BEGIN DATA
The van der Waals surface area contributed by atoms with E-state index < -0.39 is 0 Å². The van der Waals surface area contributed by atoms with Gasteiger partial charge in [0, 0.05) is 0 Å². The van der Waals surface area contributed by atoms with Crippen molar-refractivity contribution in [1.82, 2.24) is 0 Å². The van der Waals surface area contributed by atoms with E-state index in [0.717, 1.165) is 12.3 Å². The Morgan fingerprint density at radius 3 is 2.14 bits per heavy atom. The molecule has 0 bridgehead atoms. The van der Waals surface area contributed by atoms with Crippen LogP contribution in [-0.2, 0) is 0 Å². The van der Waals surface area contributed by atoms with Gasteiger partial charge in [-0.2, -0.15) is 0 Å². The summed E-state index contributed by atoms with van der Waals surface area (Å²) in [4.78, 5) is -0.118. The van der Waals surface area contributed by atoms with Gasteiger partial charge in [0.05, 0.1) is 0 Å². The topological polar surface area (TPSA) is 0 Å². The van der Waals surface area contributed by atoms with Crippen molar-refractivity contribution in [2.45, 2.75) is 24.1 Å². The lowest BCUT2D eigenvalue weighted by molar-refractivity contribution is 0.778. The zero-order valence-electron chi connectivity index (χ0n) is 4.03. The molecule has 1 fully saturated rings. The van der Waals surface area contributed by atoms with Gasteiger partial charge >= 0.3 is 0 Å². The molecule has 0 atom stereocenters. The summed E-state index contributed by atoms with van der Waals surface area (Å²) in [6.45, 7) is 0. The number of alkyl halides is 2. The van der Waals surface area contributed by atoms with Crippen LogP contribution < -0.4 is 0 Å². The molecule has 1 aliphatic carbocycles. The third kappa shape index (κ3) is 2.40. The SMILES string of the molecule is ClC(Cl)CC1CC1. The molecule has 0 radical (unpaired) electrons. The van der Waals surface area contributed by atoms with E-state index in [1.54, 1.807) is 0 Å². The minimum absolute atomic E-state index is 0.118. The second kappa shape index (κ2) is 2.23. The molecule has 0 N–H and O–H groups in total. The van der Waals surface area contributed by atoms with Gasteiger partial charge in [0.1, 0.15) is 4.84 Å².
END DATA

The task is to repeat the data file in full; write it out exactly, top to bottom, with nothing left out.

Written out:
The van der Waals surface area contributed by atoms with E-state index < -0.39 is 0 Å². The van der Waals surface area contributed by atoms with Gasteiger partial charge in [0, 0.05) is 0 Å². The van der Waals surface area contributed by atoms with Crippen molar-refractivity contribution in [1.82, 2.24) is 0 Å². The van der Waals surface area contributed by atoms with E-state index in [0.717, 1.165) is 12.3 Å². The Morgan fingerprint density at radius 3 is 2.14 bits per heavy atom. The molecule has 0 bridgehead atoms. The van der Waals surface area contributed by atoms with Crippen LogP contribution in [-0.2, 0) is 0 Å². The van der Waals surface area contributed by atoms with Gasteiger partial charge in [-0.2, -0.15) is 0 Å². The summed E-state index contributed by atoms with van der Waals surface area (Å²) in [4.78, 5) is -0.118. The van der Waals surface area contributed by atoms with Gasteiger partial charge in [0.05, 0.1) is 0 Å². The topological polar surface area (TPSA) is 0 Å². The van der Waals surface area contributed by atoms with Crippen molar-refractivity contribution in [2.45, 2.75) is 24.1 Å². The lowest BCUT2D eigenvalue weighted by molar-refractivity contribution is 0.778. The zero-order valence-electron chi connectivity index (χ0n) is 4.03. The molecule has 1 fully saturated rings. The van der Waals surface area contributed by atoms with Gasteiger partial charge >= 0.3 is 0 Å². The molecule has 0 atom stereocenters. The summed E-state index contributed by atoms with van der Waals surface area (Å²) in [6.45, 7) is 0. The number of alkyl halides is 2. The van der Waals surface area contributed by atoms with Crippen LogP contribution < -0.4 is 0 Å². The molecule has 1 aliphatic carbocycles. The third kappa shape index (κ3) is 2.40. The SMILES string of the molecule is ClC(Cl)CC1CC1. The molecule has 0 radical (unpaired) electrons. The van der Waals surface area contributed by atoms with E-state index in [1.54, 1.807) is 0 Å². The minimum absolute atomic E-state index is 0.118. The second kappa shape index (κ2) is 2.23. The molecule has 0 N–H and O–H groups in total. The van der Waals surface area contributed by atoms with Gasteiger partial charge in [0.1, 0.15) is 4.84 Å².